Post 3: Interactive Arts

Interactive art is a form of art that involves the spectator in a way that allows the art to achieve its purpose. Some interactive art installations achieve this by letting the observer or visitor “walk” in, on, and around them; some others ask the artist or the spectators to become part of the artwork.

Interactive art is a genre of art in which the viewers participate in some way by providing an input in order to determine the outcome. Unlike traditional art forms wherein the interaction of the spectator is merely a mental event, interactivity allows for various types of navigation, assembly, and/or contribution to an artwork, which goes far beyond purely psychological activity

I have defined interactivity as “a series of related actions between two or more agents where at least one of them is an artificial system that processes its responses according to a behavior specified by design and (3) takes into account some of the previous actions executed by them” (Soler-Adillon, 2015).

One of the works which relates to interactive art is Magic Hopscotch  which has finished prototyping at Beta_space in the Powerhouse Museum. Beta_space visitors can’t see the work until they’re inside the space, so in that environment it’s important to have a name that draws participants in by itself. Children are excited by the very idea of magic hopscotch. It is an interactive augmented reality art which requires the user to play hopscotch in an empty room. As the user plays, the projector in front of the room shows the user in a magical environment, playing hopscotch.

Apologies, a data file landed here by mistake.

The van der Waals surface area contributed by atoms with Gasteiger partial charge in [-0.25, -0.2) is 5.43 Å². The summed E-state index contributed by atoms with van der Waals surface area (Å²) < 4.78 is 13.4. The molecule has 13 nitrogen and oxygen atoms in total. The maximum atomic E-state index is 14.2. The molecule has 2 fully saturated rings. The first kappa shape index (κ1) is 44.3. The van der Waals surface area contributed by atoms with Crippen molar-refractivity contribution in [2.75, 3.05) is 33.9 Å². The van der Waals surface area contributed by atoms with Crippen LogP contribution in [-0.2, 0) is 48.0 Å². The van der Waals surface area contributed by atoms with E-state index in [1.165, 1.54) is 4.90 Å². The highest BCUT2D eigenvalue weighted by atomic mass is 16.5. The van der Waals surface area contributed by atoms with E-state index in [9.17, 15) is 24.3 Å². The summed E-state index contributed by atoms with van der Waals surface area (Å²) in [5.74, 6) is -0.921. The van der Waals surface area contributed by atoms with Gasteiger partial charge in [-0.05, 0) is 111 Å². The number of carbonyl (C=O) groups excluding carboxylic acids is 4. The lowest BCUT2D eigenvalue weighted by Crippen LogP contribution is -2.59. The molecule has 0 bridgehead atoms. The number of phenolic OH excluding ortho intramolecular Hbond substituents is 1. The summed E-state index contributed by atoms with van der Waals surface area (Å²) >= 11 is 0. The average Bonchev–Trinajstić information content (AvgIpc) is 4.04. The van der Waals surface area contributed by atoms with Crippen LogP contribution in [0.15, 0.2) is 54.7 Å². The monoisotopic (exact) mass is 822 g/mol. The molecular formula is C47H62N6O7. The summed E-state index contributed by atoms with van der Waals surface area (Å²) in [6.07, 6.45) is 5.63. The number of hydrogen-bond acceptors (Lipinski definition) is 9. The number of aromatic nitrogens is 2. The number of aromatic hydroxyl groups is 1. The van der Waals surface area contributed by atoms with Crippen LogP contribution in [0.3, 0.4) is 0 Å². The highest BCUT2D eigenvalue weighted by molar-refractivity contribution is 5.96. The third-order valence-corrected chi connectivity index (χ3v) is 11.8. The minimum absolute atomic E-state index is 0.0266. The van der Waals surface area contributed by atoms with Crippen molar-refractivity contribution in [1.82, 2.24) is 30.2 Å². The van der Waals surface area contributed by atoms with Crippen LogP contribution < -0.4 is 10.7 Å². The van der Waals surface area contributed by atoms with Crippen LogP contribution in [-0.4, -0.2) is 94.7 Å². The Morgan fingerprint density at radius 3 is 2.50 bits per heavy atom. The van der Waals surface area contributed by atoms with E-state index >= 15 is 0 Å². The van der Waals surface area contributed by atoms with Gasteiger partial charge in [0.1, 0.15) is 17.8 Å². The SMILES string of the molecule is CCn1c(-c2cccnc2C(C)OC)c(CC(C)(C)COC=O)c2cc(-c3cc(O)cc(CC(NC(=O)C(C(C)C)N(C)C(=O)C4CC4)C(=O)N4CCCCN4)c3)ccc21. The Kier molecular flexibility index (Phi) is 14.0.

Other than that, Run Motherfucker Run by Marnix de Nijs, is also an interactive installation whereby anyone in good physical condition may try his or her luck in a city of empty streets, deserted intersections, ominous alleyways and unexpected obstacles. Physically the interface will not allow the most natural course of navigation through the virtual environment. On the contrary, it is an individual element with a will of its own. The conveyor belt can only move straight ahead and you must move in order to see the image. Although you are free to determine the speed of the belt, only if you run fast will you get an optimum image at full brightness.

The Trillusion Installation by Boris Banozic tests one’s visual boundaries as well as serves as an interactive art. Students from the University of Applied Sciences Darmstadt have created this striking structural piece under the direction of the architect. Displayed at Milan design week’s SaloneSatellite, the interactive art piece explores the marriage between furniture and space. The memorable structure is brightly painted and features a series of graphically geometric elements that question whether furniture defines space or is an extension of it.

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